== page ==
Getting Real: The problem with preferences, interface design, and the customer experience

Getting Real: The problem with preferences, interface design, and the customer experience.

At 37signals we’re pretty anti-preference/setting. When we Get Real
we try to make informed decisions for the people who use our products
so they don’t have to think about preferences or settings or
adjustments — they can just use the product and know that the people
who built it already thought about the best ways to design it, use it,
and view it.

Of course we can’t and don’t want to make every
decision, and we do have some preferences here and there, but we really
try to avoid them. We see preferences as procrastination — “eh, let the
customers worry about it later.” And, yes, from time to time some
people complain that the product doesn’t do exactly what they want
exactly when they want and exactly how they want, but we can live with
a little dissent so long as the vast majority can get down to business
without having to tinker.

Building in user-definable preferences
and settings also means more software, and we’re all about less
software. For every setting you have at least 2 conditions (and often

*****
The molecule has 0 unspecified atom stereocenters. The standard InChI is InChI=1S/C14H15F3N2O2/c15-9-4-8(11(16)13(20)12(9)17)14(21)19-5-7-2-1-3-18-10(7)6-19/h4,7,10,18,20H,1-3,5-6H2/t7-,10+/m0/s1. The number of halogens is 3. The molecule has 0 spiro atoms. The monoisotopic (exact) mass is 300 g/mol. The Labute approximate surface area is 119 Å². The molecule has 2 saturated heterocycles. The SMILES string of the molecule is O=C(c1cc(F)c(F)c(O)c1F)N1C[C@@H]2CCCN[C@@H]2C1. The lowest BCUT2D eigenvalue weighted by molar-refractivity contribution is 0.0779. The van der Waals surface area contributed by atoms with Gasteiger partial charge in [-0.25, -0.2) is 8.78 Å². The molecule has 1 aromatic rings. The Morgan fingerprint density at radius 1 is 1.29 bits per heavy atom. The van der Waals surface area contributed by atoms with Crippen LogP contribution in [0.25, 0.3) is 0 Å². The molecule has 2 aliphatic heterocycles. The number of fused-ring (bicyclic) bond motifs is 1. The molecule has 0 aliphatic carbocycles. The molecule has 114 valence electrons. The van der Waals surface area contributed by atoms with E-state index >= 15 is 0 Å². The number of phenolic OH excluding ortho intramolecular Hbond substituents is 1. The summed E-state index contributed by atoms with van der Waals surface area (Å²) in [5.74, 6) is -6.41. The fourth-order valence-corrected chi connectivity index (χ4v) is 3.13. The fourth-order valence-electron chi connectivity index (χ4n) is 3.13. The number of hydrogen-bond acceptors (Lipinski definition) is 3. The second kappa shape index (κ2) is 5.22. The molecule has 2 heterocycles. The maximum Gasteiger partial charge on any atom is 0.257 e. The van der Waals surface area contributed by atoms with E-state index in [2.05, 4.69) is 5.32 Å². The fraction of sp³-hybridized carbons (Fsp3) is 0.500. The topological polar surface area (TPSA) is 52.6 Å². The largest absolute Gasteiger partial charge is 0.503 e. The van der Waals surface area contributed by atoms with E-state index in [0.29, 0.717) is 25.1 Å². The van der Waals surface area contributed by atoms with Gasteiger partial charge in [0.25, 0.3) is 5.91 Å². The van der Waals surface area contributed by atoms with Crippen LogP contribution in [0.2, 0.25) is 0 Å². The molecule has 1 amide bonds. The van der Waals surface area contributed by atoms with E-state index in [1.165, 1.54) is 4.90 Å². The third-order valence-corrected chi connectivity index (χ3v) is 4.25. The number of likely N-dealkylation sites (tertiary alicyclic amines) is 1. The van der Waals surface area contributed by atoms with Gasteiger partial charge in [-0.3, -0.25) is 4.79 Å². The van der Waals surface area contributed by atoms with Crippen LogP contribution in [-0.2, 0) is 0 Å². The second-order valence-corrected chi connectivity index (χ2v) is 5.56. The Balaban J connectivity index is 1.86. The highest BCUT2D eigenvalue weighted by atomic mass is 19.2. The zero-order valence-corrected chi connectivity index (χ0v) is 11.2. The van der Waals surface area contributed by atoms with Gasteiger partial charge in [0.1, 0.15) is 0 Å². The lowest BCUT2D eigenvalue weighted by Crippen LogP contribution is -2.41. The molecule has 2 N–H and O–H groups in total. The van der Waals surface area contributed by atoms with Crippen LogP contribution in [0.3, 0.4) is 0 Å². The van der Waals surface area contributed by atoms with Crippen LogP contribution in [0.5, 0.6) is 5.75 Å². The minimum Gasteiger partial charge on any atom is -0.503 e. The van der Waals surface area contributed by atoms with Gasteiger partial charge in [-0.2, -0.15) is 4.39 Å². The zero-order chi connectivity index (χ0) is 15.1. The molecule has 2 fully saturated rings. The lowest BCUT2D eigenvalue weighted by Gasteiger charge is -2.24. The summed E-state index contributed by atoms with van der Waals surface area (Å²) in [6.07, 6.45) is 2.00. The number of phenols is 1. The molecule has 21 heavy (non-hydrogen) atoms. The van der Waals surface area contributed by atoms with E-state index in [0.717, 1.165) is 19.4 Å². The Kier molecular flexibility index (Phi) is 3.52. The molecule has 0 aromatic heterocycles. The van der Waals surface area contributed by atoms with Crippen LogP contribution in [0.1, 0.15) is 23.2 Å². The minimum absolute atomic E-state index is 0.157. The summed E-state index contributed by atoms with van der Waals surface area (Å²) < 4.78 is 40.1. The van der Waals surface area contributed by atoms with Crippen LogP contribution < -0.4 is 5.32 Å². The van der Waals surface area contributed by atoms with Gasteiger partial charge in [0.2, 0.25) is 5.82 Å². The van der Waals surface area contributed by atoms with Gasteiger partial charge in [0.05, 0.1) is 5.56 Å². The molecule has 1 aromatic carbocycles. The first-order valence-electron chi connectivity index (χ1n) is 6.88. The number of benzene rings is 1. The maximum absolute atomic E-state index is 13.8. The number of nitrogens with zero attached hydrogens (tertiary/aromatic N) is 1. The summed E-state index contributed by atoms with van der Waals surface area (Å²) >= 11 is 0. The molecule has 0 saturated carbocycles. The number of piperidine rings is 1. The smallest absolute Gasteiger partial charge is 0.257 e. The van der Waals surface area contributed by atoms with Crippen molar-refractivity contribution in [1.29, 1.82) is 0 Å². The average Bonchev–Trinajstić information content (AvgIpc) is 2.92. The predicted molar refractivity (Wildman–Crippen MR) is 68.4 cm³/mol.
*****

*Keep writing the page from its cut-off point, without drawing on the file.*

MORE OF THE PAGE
times many more than that). And for every condition you have to present
a different interface. Some preferences are small and don’t change the
UI much, but when you start combining this preference with
that preference your customers will quickly end up seeing a screen
you’ve probably never seen.
Are you comfortable, as a product developer, delivering a screen you’ve never seen?

that’s the point I want to make. One of the hidden dangers of highly
customized software, and products flush with preferences, is that it
becomes very difficult to craft an ideal customer experience. If you
have 10-20 preferences, each with a few different options, you can
pretty quickly build up hundreds of different display scenarios. And
while you can test the software side, it’s exceedingly difficult to
test the experience and interface side. Have you ever seen
choice 3 of preference 7 combined with choice 1 of preference 12 along
with choice 5 of preference 4 and choice 2 of preference 9?

be careful when you add preferences. Preferences aren’t free. Each one
adds a little more uncertainty to the customer experience you are
selling. The goal is to find the balance that best suits you and your
customers, but don’t always assume more customer control is the better
choice.  [Signal vs. Noise]

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